Knife Angel Set to Travel East
Derby Cathedral to be the First East Midlands Location to Host National Monument

The Knife Angel has now been travelling across UK for just over six months, with many other cities on the list to host it next, including the now confirmed city of Derby. In October of this year, the Angel will be proudly stood next to Derby Cathedral on Irongate which has been made possible through the passion of Derby Cathedral, Derbyshire Police, Derby City Council, Police and Crime Commissioner Hardyal Dhindsa, University Hospitals of Derby and the Burton NHS Foundation Trust. Derby will be the first East Midlands location to host the sculpture and we are incredibly excited to see it there later in the year.

Recognised as the National Monument Against Violence and Aggression, the Angel was created from 100,000 seized knives through an incredible collaboration between all 43 British police forces, the Home Office, anti-violence groups, hundreds of families affected by knife crime, and ourselves. The Angel is not only a symbol of our country’s intolerance to aggression and violent behaviour, it is also an incredible testament to all those lives lost at the hands of a blade, with many blades inscribed with names and messages to lost loved ones.

Rachel Webb’s son, Tom, was 22-years-old when he was stabbed and killed in St Peter’s Street, Derby by a 16-year-old boy in January 2016. Later that year Rachel supported an amnesty held across Derbyshire and knives from this amnesty were donated towards the creation of the sculpture.


Pictured (Left to Right): Lorraine Brewin, Police Officer & Knife Crime Lead; Clive Knowles, Chairman of The British Ironwork Centre; Rachel Morris, Chair of Knife Angel Steering Group & Cathedral CEO; Paul Cannon, Police Communications Officer; Jack Atwall, Knife Angel Project Manager 


On the Knife Angel being hosted in Derby, Rachel has said: “I am thrilled to learn that the Knife Angel is coming to Derby. It’s an emotive thought-provoking monument, which is helping to educate and raise awareness of the increasing knife crime epidemic on Britain’s streets. It’s my hope that the Angel will encourage open conversations in homes, differing community groups and schools, helping our young people to understand the horrific consequences of carrying and using a knife. I feel that the Knife Angel stands tall in honour of all our dearly loved and missed, it is also a beacon of hope lighting the way forward for much needed urgent change.”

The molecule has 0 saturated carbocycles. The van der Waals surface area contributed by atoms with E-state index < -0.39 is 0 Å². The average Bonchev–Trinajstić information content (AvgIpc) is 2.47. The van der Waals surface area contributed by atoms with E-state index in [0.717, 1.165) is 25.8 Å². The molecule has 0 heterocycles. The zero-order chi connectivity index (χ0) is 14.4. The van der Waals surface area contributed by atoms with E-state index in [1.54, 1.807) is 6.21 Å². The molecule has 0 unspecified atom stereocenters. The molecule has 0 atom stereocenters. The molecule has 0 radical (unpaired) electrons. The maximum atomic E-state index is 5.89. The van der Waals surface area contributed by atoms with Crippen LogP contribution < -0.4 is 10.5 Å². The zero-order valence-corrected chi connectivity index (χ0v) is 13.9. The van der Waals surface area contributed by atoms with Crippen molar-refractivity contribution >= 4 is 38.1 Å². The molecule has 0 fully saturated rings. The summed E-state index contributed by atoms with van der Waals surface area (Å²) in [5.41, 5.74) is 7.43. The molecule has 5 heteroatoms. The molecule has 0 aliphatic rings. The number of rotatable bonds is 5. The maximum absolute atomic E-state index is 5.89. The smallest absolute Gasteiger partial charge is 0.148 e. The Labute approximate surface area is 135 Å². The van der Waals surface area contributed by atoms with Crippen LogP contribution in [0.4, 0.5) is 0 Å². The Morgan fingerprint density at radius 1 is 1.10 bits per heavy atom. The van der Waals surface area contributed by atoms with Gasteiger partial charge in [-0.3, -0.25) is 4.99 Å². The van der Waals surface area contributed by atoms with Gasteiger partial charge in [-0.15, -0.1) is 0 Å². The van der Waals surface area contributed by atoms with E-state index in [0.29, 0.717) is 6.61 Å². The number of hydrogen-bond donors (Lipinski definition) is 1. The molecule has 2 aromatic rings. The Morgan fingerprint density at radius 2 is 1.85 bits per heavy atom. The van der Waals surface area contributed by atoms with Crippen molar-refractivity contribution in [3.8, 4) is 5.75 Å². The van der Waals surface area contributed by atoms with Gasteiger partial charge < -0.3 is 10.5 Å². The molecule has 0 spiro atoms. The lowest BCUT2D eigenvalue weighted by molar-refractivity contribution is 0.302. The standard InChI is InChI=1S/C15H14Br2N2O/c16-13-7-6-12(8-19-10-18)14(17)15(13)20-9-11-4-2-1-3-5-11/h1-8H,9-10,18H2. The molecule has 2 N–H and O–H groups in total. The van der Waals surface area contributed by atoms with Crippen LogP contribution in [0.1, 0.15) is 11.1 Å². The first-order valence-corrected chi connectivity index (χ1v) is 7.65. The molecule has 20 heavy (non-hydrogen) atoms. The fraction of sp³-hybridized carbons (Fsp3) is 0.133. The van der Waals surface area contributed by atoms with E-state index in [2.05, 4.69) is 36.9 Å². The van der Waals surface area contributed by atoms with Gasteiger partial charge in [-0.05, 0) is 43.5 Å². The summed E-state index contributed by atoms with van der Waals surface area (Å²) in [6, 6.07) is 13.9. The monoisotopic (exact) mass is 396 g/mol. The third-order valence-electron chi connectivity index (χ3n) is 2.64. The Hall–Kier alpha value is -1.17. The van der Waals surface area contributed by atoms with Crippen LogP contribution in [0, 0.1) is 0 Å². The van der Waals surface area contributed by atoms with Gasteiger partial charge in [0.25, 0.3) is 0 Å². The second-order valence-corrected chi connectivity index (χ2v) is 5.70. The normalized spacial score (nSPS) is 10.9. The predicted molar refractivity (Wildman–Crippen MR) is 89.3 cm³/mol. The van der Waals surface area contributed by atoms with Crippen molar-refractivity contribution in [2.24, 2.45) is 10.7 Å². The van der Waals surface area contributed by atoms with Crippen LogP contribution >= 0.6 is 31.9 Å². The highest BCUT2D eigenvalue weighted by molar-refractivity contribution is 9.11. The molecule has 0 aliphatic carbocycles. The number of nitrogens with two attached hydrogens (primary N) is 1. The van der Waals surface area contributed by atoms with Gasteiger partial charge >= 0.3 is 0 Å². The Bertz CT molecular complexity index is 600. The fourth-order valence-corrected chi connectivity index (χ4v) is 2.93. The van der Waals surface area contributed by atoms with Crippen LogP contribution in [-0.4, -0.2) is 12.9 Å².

Throughout its conception, it was always intended for the Knife Angel to help highlight the national blight of violence and aggression within our country but, since its tour began, it has become increasingly important for the Angel to not only have its voice heard, but to also be involved in the important education of our youth. It is now crucial that every hosting city uses the Angel to commit to 28 days on intensive educational programmes and workshops for their youth, and Derby is certainly no exception.

Mr Jack Atwal, Project Manager for the group working on the Angel’s visit, has said: “For the 28 days that the sculpture is in the city we hope it will be used as a catalyst for a range of activities, particularly aimed at young people, to divert them away from knife crime and violence. We are encouraging any local groups working to reduce knife and violent crime who would like to be involved to make contact with us. We are also keen for as many people as possible to come and view the sculpture, particularly to learn about its aims and to show solidarity against violence and aggression.”


If you are interested in volunteering or represent a group that would like to be interested in the programme of activities please contact the organising group on